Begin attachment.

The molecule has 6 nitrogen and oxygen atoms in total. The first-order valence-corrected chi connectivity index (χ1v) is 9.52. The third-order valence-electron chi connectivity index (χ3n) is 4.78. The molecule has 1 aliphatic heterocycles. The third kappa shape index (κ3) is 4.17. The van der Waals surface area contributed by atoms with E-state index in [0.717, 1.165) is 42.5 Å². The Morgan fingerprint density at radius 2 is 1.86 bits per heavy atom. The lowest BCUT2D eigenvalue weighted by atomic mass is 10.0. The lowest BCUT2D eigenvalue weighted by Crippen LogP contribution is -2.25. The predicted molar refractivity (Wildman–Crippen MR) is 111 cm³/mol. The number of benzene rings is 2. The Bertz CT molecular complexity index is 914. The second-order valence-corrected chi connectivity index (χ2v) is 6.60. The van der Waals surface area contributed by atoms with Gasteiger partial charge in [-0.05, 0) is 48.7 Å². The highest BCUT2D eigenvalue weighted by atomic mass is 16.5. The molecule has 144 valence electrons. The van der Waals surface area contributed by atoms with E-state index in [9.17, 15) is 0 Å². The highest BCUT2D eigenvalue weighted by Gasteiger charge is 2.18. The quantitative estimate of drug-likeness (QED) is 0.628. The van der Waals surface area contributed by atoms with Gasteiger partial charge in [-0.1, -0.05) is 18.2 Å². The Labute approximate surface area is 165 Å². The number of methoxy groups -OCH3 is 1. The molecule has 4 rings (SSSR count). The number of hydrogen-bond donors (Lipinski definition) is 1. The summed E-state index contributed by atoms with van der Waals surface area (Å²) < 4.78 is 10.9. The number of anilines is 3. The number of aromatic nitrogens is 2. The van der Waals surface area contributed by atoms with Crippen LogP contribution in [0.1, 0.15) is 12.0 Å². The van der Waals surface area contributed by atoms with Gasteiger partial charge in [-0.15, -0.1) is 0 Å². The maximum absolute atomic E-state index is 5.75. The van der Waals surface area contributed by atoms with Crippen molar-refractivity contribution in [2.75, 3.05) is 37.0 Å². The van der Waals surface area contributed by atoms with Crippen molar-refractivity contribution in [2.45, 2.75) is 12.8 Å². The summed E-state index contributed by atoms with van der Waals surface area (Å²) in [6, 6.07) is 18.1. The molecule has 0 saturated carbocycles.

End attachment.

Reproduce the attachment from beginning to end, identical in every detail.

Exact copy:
The molecule has 6 nitrogen and oxygen atoms in total. The first-order valence-corrected chi connectivity index (χ1v) is 9.52. The third-order valence-electron chi connectivity index (χ3n) is 4.78. The molecule has 1 aliphatic heterocycles. The third kappa shape index (κ3) is 4.17. The van der Waals surface area contributed by atoms with E-state index in [0.717, 1.165) is 42.5 Å². The Morgan fingerprint density at radius 2 is 1.86 bits per heavy atom. The lowest BCUT2D eigenvalue weighted by atomic mass is 10.0. The lowest BCUT2D eigenvalue weighted by Crippen LogP contribution is -2.25. The predicted molar refractivity (Wildman–Crippen MR) is 111 cm³/mol. The number of benzene rings is 2. The Bertz CT molecular complexity index is 914. The second-order valence-corrected chi connectivity index (χ2v) is 6.60. The van der Waals surface area contributed by atoms with Gasteiger partial charge in [-0.05, 0) is 48.7 Å². The highest BCUT2D eigenvalue weighted by atomic mass is 16.5. The molecule has 144 valence electrons. The van der Waals surface area contributed by atoms with E-state index in [9.17, 15) is 0 Å². The highest BCUT2D eigenvalue weighted by Gasteiger charge is 2.18. The quantitative estimate of drug-likeness (QED) is 0.628. The van der Waals surface area contributed by atoms with Gasteiger partial charge in [-0.1, -0.05) is 18.2 Å². The Labute approximate surface area is 165 Å². The number of methoxy groups -OCH3 is 1. The molecule has 4 rings (SSSR count). The number of hydrogen-bond donors (Lipinski definition) is 1. The summed E-state index contributed by atoms with van der Waals surface area (Å²) < 4.78 is 10.9. The number of anilines is 3. The number of aromatic nitrogens is 2. The van der Waals surface area contributed by atoms with Crippen LogP contribution in [0.1, 0.15) is 12.0 Å². The van der Waals surface area contributed by atoms with Gasteiger partial charge in [-0.15, -0.1) is 0 Å². The maximum absolute atomic E-state index is 5.75. The van der Waals surface area contributed by atoms with Crippen molar-refractivity contribution in [2.75, 3.05) is 37.0 Å². The van der Waals surface area contributed by atoms with Crippen molar-refractivity contribution in [2.45, 2.75) is 12.8 Å². The summed E-state index contributed by atoms with van der Waals surface area (Å²) in [6, 6.07) is 18.1. The molecule has 0 saturated carbocycles.